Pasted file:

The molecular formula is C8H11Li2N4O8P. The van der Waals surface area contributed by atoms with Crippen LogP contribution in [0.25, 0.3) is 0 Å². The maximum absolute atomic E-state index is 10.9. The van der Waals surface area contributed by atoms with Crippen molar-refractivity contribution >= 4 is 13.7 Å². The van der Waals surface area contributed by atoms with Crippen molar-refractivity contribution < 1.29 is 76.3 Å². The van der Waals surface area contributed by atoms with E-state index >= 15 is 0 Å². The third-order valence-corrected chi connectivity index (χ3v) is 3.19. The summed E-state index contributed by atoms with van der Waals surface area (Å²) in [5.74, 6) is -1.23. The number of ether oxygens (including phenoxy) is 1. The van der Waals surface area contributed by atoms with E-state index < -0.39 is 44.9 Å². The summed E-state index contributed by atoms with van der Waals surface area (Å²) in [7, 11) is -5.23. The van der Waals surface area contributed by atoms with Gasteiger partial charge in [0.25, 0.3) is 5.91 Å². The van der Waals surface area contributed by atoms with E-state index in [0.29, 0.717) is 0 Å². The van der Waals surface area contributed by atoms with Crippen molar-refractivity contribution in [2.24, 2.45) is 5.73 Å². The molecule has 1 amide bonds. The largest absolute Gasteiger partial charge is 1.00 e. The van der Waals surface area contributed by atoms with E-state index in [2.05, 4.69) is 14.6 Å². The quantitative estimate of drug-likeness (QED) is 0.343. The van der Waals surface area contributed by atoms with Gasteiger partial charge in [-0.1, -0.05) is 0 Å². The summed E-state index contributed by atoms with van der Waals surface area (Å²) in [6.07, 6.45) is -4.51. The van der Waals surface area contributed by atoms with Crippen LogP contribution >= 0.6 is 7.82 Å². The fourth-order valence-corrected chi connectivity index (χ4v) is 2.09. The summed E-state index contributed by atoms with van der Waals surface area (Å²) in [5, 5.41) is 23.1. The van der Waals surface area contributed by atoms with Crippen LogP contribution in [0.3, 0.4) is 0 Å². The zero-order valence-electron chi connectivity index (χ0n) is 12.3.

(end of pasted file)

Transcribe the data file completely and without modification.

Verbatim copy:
The molecular formula is C8H11Li2N4O8P. The van der Waals surface area contributed by atoms with Crippen LogP contribution in [0.25, 0.3) is 0 Å². The maximum absolute atomic E-state index is 10.9. The van der Waals surface area contributed by atoms with Crippen molar-refractivity contribution >= 4 is 13.7 Å². The van der Waals surface area contributed by atoms with Crippen molar-refractivity contribution < 1.29 is 76.3 Å². The van der Waals surface area contributed by atoms with E-state index >= 15 is 0 Å². The third-order valence-corrected chi connectivity index (χ3v) is 3.19. The summed E-state index contributed by atoms with van der Waals surface area (Å²) in [5.74, 6) is -1.23. The number of ether oxygens (including phenoxy) is 1. The van der Waals surface area contributed by atoms with E-state index < -0.39 is 44.9 Å². The summed E-state index contributed by atoms with van der Waals surface area (Å²) in [7, 11) is -5.23. The van der Waals surface area contributed by atoms with Gasteiger partial charge in [0.25, 0.3) is 5.91 Å². The van der Waals surface area contributed by atoms with E-state index in [0.29, 0.717) is 0 Å². The van der Waals surface area contributed by atoms with Crippen molar-refractivity contribution in [2.24, 2.45) is 5.73 Å². The molecule has 1 amide bonds. The largest absolute Gasteiger partial charge is 1.00 e. The van der Waals surface area contributed by atoms with E-state index in [2.05, 4.69) is 14.6 Å². The quantitative estimate of drug-likeness (QED) is 0.343. The van der Waals surface area contributed by atoms with Gasteiger partial charge in [-0.1, -0.05) is 0 Å². The summed E-state index contributed by atoms with van der Waals surface area (Å²) in [6.07, 6.45) is -4.51. The van der Waals surface area contributed by atoms with Crippen LogP contribution >= 0.6 is 7.82 Å². The fourth-order valence-corrected chi connectivity index (χ4v) is 2.09. The summed E-state index contributed by atoms with van der Waals surface area (Å²) in [5, 5.41) is 23.1. The van der Waals surface area contributed by atoms with Crippen LogP contribution in [0.3, 0.4) is 0 Å². The zero-order valence-electron chi connectivity index (χ0n) is 12.3.